It was a great comfort for me to find out that philosophers like Lacan wrote about the syndrome and that it was discovered by a Russian psychiatrist who had himself survived an episode. Luckily, the “diagnostic” intuition of the doctor was not relevant anymore and my work had paid off, since the outlines of my condition have finally been set. It was really rewarding to discover the truth after six years of confusion. The fear disappeared and I started to recover and gain intellectual self-respect.
This moment marked the beginning of a new phase in my life. I no longer had any fears concerning what psychiatrists might say. I don’t need helpers anymore. Nobody will ever again define me without knowledgeable insight. Except for a few extraordinary people who wholeheartedly invest their time and energy in both research and healing, endowed with a moral capacity that prevents them from doing harm, the self-proclaimed “professionals” are almost always a failure. An average user of psychiatric services could guess that they care more about getting published than about treating people with dignity. Due to carelessness, their so-called “professionalism” easily transforms into its opposite.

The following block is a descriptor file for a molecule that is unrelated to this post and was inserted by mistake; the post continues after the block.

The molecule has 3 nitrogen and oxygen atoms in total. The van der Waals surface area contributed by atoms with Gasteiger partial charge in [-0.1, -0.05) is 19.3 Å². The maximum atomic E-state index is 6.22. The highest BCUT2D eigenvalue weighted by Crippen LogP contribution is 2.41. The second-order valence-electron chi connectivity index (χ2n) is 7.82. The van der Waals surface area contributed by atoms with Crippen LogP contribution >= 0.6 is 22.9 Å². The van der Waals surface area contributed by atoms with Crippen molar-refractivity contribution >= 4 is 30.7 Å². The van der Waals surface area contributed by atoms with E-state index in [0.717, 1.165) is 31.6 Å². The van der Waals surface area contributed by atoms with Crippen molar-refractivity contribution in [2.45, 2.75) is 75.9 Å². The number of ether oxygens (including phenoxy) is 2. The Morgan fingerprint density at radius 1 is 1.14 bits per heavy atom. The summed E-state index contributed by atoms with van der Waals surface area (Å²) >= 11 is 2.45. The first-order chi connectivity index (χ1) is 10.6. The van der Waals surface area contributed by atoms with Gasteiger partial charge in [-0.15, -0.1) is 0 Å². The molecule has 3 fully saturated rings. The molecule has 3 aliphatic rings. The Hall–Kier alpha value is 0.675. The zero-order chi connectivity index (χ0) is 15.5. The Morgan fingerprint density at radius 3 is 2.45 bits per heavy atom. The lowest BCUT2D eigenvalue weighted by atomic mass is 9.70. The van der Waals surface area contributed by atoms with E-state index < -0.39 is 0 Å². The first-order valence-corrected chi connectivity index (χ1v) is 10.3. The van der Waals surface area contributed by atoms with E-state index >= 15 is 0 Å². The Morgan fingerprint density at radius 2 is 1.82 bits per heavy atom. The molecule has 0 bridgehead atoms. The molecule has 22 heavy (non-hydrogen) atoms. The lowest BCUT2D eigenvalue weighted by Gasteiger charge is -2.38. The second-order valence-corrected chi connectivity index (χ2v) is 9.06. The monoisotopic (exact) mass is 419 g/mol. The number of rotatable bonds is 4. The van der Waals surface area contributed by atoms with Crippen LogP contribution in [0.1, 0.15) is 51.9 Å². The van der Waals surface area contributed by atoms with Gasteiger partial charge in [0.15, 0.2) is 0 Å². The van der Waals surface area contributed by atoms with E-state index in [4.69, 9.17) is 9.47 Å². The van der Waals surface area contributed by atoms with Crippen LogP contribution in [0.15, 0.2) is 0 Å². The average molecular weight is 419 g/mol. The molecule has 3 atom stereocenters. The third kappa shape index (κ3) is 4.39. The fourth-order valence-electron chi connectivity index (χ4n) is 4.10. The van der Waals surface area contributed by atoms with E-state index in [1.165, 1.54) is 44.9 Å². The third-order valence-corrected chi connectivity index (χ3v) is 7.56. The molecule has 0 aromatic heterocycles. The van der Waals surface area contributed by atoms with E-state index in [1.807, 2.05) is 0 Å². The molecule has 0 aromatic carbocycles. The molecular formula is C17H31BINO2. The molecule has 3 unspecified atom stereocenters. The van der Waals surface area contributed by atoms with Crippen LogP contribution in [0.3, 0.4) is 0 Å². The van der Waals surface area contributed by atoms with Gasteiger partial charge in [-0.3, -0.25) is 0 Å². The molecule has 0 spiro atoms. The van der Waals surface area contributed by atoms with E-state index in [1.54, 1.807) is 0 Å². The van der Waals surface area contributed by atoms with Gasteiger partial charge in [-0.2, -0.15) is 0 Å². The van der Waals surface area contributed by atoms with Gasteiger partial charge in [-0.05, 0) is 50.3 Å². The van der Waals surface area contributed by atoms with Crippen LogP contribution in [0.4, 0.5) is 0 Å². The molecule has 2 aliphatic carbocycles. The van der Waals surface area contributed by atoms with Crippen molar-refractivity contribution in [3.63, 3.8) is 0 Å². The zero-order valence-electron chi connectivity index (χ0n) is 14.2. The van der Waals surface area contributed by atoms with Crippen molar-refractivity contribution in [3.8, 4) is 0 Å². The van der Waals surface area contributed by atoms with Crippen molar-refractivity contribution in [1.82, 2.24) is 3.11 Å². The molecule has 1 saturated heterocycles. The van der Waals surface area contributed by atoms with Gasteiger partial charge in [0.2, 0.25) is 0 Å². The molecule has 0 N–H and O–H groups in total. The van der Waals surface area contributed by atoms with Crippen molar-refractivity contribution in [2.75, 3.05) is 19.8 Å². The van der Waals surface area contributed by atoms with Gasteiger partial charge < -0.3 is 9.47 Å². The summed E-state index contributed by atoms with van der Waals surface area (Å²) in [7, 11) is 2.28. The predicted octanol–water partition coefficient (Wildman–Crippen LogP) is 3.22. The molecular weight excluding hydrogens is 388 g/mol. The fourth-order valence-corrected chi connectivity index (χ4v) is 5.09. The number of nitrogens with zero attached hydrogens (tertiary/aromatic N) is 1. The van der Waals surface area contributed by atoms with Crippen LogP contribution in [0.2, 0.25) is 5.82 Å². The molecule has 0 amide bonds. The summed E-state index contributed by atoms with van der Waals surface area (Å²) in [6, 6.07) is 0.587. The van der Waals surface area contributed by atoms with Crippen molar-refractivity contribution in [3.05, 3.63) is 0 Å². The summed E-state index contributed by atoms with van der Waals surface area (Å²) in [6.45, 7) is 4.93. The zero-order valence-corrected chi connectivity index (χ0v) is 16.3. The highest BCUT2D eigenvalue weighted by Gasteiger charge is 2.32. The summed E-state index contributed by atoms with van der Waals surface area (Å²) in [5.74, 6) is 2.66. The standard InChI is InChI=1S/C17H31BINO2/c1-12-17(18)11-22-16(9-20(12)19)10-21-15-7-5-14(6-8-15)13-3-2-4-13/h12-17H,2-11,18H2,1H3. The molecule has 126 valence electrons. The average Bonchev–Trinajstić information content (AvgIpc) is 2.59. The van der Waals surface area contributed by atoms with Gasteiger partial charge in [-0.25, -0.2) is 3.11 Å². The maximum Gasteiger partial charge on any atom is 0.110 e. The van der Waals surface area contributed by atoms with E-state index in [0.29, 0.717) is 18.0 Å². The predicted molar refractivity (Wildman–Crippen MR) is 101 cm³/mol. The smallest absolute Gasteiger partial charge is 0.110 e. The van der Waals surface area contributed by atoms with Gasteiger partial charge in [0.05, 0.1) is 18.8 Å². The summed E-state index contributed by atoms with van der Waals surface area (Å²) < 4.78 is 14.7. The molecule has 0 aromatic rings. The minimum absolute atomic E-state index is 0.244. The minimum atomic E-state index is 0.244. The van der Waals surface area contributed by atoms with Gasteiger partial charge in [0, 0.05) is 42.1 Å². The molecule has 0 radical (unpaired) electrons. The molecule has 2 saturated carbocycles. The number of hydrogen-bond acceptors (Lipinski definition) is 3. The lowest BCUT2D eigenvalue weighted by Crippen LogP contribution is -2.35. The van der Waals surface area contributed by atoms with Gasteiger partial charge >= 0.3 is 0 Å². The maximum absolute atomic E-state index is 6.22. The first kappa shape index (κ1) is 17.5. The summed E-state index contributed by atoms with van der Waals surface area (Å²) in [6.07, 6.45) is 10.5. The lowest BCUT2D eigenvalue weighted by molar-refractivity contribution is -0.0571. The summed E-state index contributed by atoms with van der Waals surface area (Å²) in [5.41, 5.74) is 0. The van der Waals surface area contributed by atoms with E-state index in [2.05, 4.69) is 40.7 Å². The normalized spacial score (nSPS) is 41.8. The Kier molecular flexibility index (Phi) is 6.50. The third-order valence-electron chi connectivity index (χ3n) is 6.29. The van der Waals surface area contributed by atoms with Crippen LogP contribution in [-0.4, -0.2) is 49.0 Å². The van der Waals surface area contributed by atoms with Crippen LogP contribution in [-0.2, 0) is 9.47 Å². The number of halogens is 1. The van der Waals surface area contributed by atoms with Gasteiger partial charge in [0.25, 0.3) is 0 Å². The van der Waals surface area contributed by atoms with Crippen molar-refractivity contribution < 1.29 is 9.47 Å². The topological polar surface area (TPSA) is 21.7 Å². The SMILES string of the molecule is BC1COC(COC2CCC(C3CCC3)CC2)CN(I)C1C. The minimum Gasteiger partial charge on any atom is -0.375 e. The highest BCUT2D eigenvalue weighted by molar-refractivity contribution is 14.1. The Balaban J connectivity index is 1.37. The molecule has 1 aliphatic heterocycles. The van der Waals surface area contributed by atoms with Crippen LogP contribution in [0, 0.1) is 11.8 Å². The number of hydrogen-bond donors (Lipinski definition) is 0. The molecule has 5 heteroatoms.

Mad in America hosts blogs by a diverse group of writers. These posts are designed to serve as a public forum for a discussion—broadly speaking—of psychiatry and its treatments. The opinions expressed are the writers’ own.